Search Images Maps Play YouTube News Gmail Drive More »
Sign in
Screen reader users: click this link for accessible mode. Accessible mode has the same essential features but works better with your reader.


  1. Advanced Patent Search
Publication numberUS953300 A
Publication typeGrant
Publication dateMar 29, 1910
Filing dateApr 12, 1909
Priority dateApr 12, 1909
Publication numberUS 953300 A, US 953300A, US-A-953300, US953300 A, US953300A
InventorsEdward F Schulz
Original AssigneeChester B Welch, Edward F Schulz
Export CitationBiBTeX, EndNote, RefMan
External Links: USPTO, USPTO Assignment, Espacenet
Sifter-top for receptacles.
US 953300 A
Abstract  available in
Previous page
Next page
Claims  available in
Description  (OCR text may contain errors)




Patented Mar. 29, 1910.

' I Witnesses maid/$.12




To all whom it may concern:

Be it known that I, ED ARD F. ScHULz, a citizen of the United States, residing at San Francisco, in the county of San Francisco and State of California, have invented a new and useful Sifter-Top for Receptacles, of which the following is a specification in such full and clear terms as will enable those skilled in the art to construct and use the same.

This invention relates to a sifter top used for the purpose of scattering finely divided materials like boraX, soap powder, or salt out of a receptacle in which it is placed for shipment and sale.

An object of the invention is to produce a sifter top which will be readily adjusted for any size materials, as for example when it is desired to use very fine holes, it is possible to make very fine holes in the top of the receptacle, or when it is desired to produce a larger hole for use with coarser materials the opening may be readily enlarged. It often happens that soap powders and other detergents of that character become more or less lumpy when the package has been used for a considerable length of time and it is necessary for that reason to enlarge the opening in the top.

Another object of the invention is to produce a sifter top which will be sealed practically air tight when the receptacle is packed for shipment.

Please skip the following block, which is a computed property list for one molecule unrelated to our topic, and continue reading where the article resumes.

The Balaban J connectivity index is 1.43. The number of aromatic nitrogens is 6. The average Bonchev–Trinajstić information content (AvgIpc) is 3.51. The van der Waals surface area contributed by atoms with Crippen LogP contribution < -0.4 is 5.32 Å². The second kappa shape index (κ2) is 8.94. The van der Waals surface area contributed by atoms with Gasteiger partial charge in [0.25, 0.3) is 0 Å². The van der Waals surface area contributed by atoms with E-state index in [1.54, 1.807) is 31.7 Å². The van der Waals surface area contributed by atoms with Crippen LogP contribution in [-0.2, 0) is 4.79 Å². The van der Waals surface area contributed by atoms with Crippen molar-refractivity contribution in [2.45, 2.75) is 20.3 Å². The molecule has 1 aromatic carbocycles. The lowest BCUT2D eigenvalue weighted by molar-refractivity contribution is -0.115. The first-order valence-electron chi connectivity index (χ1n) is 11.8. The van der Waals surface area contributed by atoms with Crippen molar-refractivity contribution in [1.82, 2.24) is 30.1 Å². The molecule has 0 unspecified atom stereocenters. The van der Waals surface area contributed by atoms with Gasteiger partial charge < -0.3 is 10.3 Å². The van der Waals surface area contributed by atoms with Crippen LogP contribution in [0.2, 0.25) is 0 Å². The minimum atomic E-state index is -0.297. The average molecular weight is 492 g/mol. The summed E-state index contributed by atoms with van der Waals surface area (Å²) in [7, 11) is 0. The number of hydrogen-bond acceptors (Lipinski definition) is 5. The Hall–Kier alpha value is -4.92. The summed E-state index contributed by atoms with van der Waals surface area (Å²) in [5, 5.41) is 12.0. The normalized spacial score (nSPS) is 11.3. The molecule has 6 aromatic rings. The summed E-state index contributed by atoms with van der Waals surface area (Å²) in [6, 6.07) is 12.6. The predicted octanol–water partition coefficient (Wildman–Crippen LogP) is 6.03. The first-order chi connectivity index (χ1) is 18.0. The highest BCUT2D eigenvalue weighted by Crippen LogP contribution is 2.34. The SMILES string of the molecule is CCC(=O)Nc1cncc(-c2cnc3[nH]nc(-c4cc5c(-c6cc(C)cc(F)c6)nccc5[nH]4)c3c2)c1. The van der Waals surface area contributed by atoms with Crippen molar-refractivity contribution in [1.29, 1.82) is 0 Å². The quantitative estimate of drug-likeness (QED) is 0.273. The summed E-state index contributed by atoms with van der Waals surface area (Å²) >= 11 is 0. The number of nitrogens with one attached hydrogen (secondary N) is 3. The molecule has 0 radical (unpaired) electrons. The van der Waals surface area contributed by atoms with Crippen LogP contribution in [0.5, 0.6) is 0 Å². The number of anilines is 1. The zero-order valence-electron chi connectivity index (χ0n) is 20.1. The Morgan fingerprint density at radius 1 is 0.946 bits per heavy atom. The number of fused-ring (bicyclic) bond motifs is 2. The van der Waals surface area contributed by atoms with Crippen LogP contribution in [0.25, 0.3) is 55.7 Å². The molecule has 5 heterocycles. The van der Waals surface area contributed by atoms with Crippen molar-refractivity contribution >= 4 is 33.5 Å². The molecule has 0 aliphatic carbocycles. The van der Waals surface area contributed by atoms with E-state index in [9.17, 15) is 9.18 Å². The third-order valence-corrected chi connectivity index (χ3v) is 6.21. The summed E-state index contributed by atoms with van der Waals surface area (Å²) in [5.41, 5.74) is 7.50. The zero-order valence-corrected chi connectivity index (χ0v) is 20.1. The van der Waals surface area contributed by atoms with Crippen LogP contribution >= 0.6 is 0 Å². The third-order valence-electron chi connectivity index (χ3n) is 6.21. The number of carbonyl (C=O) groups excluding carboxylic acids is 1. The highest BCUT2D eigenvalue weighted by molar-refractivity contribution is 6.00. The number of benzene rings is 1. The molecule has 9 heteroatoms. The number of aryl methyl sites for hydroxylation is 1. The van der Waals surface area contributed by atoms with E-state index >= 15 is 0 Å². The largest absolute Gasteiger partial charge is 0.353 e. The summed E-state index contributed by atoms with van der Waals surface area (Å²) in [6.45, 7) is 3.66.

In the drawings, in which the same numeral is applied to the same portion throughout, Figure 1 is a plan view of one of the tops showing the way the cuts are made therein, Fig. 2 is a side elevation of a receptacle having this top applied thereto, Fig. 3 is a view of one of the cuts on a larger scale, Fig. A is a view of one of the openings when it has been opened up ready for use in sifting the materials out of the receptacle, and Fig. 5 shows a modified opening.

The numeral 1 represents the top of the receptacle and 2 its sides, the top being made of tin or sheet metal and the sides of any desired material, the shape being usually circular although the shape of the receptacle has nothing to do with the invention.

The metal of the to is cut in the shape of a cross as shown in ig. 1, the number of Specification of Letters Patent.

Application fiIed April 12, 1909.

Patented Mar. 29, 1910.

Seria1 No. 489,321.

crosses being as great as may be desired. While this cross would permit a sharp instrument to force a hole in the top very easily, it has been found desirable to control the size of the opening by making a series of indentations 3 in the metal, said indentations being on a line which intersects the cuts. These indentations are made deep enough to cause the metal to bend very easily, as illustrated in Fig. 4, when a sharp instrument is pressed against them. If it is wished to increase the size of the holes a larger instrument is used and the corners may be bent down at the second line of indentations. It will be noted that it is possible to produce a similar effect by using two outs in the metal, as shown in Fig. 5, in which case the indentations intersect the two parallel cuts in the top.

Having thus described my invention what I claim as new and desire to secure by Letters Patent of the United States is as follows:

1. A new article of manufacture comprising a receptacle, a top therefor, said top having a series of intersecting cuts entirely through the metal thereof, and having a series of indentations on lines intersecting the cuts and so spaced as to permit the production of openings through the top of several different sizes.

2. A new article of manufacture comprising a receptacle, a top therefor, said top having a series of intersecting cuts through the material thereof, the metal being weakened on lines intersecting the cuts whereby openings of several sizes may be produced in the to A new article of manufacture comprising a receptacle, a top therefor, said top hav ing cuts intersecting at substantially right angles and also having lines of weakness so spaced from each other as to permit the production of openings through the top of several sizes, said lines intersecting the cuts.

In testimony whereof I have set my hand this 1 day of April A. D. 1909, in the presence of the two subscribed witnesses.




Referenced by
Citing PatentFiling datePublication dateApplicantTitle
US2520163 *Dec 18, 1944Aug 29, 1950Mount Roy AHand-operated seed planter with rotary agitator
US2579490 *Jun 15, 1948Dec 25, 1951Rosalie A GordonFace powder box
US2671577 *Mar 9, 1951Mar 9, 1954Peerless Tube CompanyCollapsible tube with easily rupturable neck diaphragm
US2715982 *Feb 28, 1952Aug 23, 1955Philip D GouldCover with pouring spout incorporated therein
US2892245 *Mar 4, 1955Jun 30, 1959Case Co J IMethod of manufacture of slide for spreaders
US6457613 *Jan 8, 2001Oct 1, 2002Eugene Ennalls PattersonContainer equipped with protective seal
Cooperative ClassificationB65D47/10